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Academies Bill amended to bring academy proprietors within FOI Act

The Academies Bill has been amended in the House of Lords to bring academy proprietors within the scope of the FOI Act. The amendment was passed at the Bill’s report stage. It was moved by schools minister Lord Hill of Oareford following an undertaking given to Lord Lucas, who had moved a similar amendment during the Bill’s committee stage (see earlier post here).

Lord Hill of Oareford: My Lords, in Committee I said that I agreed with my noble friend Lord Lucas that academies should be included within the coverage of the Freedom of Information Act 2000. I said that I would consider this issue further and come back to it on Report. Having thought about it, I can see no reason why academy proprietors should not be subject to the Freedom of Information Act in the same way as all maintained schools are subject to that Act. Amendment 47 would simply insert a new clause into the Bill that would amend the Freedom of Information Act 2000 to add academy proprietors to the list of public bodies covered by that Act.

The new clause brings academy proprietors within the coverage of the Act in respect of information that they hold for the purposes of their functions under academy arrangements. This will cover functions relating to establishing and maintaining an academy and the carrying on of the academy once it has been established. If enacted, it is our intention to commence this duty in sufficient time to ensure that any schools which become academies in September will continue to be subject to the Act after they cease to be maintained schools. In relation to existing academies which have up until now not been subject to the Act, we intend to commence this duty for them early in the new year in order to give them time to prepare.

We believe that extending the Freedom of Information Act to academies is right in itself, but it also has another advantage linked to our broader discussions in Committee and today about consultation and transparency. I believe that having information about academies in the public domain will help dispel suspicion and make people appreciate the positive contribution that they are making to raising educational standards. I know that noble Lords on all sides of the Committee will welcome this amendment and I am very grateful to my noble friend Lord Lucas for flagging the issue up with his original amendment.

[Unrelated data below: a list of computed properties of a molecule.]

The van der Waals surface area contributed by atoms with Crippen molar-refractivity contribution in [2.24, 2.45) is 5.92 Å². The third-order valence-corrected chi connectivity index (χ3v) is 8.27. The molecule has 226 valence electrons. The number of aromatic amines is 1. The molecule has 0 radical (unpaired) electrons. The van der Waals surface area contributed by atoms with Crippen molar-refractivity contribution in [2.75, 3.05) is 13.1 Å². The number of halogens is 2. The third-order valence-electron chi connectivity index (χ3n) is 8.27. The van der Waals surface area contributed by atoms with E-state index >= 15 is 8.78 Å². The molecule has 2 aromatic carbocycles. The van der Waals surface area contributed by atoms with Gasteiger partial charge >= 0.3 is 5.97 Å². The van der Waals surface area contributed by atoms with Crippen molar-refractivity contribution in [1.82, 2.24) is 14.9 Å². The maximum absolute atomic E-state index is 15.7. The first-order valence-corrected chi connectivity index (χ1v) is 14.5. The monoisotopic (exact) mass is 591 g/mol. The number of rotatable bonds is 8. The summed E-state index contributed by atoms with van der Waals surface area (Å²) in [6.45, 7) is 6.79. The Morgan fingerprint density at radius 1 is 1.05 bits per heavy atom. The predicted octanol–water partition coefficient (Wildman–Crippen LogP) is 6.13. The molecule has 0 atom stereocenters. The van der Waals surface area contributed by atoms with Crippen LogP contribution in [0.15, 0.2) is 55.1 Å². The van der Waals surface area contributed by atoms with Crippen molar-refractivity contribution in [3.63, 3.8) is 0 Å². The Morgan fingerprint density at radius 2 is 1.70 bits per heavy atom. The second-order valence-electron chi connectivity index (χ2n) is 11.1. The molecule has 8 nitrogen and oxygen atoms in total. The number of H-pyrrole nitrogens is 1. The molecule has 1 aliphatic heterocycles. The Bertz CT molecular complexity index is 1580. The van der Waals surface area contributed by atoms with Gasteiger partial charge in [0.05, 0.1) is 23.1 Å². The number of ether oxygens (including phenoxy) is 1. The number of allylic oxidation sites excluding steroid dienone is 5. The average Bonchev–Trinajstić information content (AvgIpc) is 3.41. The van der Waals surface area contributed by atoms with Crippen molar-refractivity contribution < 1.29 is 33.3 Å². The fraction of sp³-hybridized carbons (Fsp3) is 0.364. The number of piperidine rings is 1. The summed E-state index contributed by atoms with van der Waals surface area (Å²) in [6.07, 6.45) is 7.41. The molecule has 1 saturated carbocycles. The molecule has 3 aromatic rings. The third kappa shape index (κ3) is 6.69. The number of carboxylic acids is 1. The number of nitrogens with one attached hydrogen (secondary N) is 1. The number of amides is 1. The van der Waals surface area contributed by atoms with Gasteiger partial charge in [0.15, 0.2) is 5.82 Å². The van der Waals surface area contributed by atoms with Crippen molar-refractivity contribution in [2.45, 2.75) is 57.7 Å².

Amendment 55 is a technical amendment required to ensure that Amendment 47, the main amendment to the Freedom of Information Act, will technically extend throughout the United Kingdom, even though it will apply only in England. I beg to move.

Lord Lucas: Thank you.

Lord Hunt of Kings Heath: My Lords, I am sure that all noble Lords would thank the Minister for this. I wish to ask him a question. Yesterday we debated the small primary school that would have been able to become a foundation trust. Today, we have the announcement of the review of the UEA e-mail issue in relation to climate change scientific research, which in itself raises FOI issues. All of us who have been involved in public authorities know that establishing the apparatus and support mechanisms to deal with FOI requests can be considerable. I can envisage a school, perhaps not so much a primary but a secondary, dealing with admission issues and being subject to FOI requests, which is quite likely. My question for the Minister is: what support mechanism will be put in place to help schools deal with the FOI system, because they will need something.

Lord Hill of Oareford: My Lords, that is a very fair and sensible point. At the moment, maintained schools would be helped by the local authority. I take the noble Lord’s point. Academies which find themselves in that situation will need the kind of support that he is talking about. We will think about that within the department. I do not know whether the department is the right place to deal with this-it may well be. I take the noble Lord’s point; I agree with him and I will reflect on it. Perhaps I can let him know how we get on.

Amendment 47 agreed.

The Bill will have its 3rd reading in the House of Lords on 13 July 2010.

Hansard Lords report stage here.

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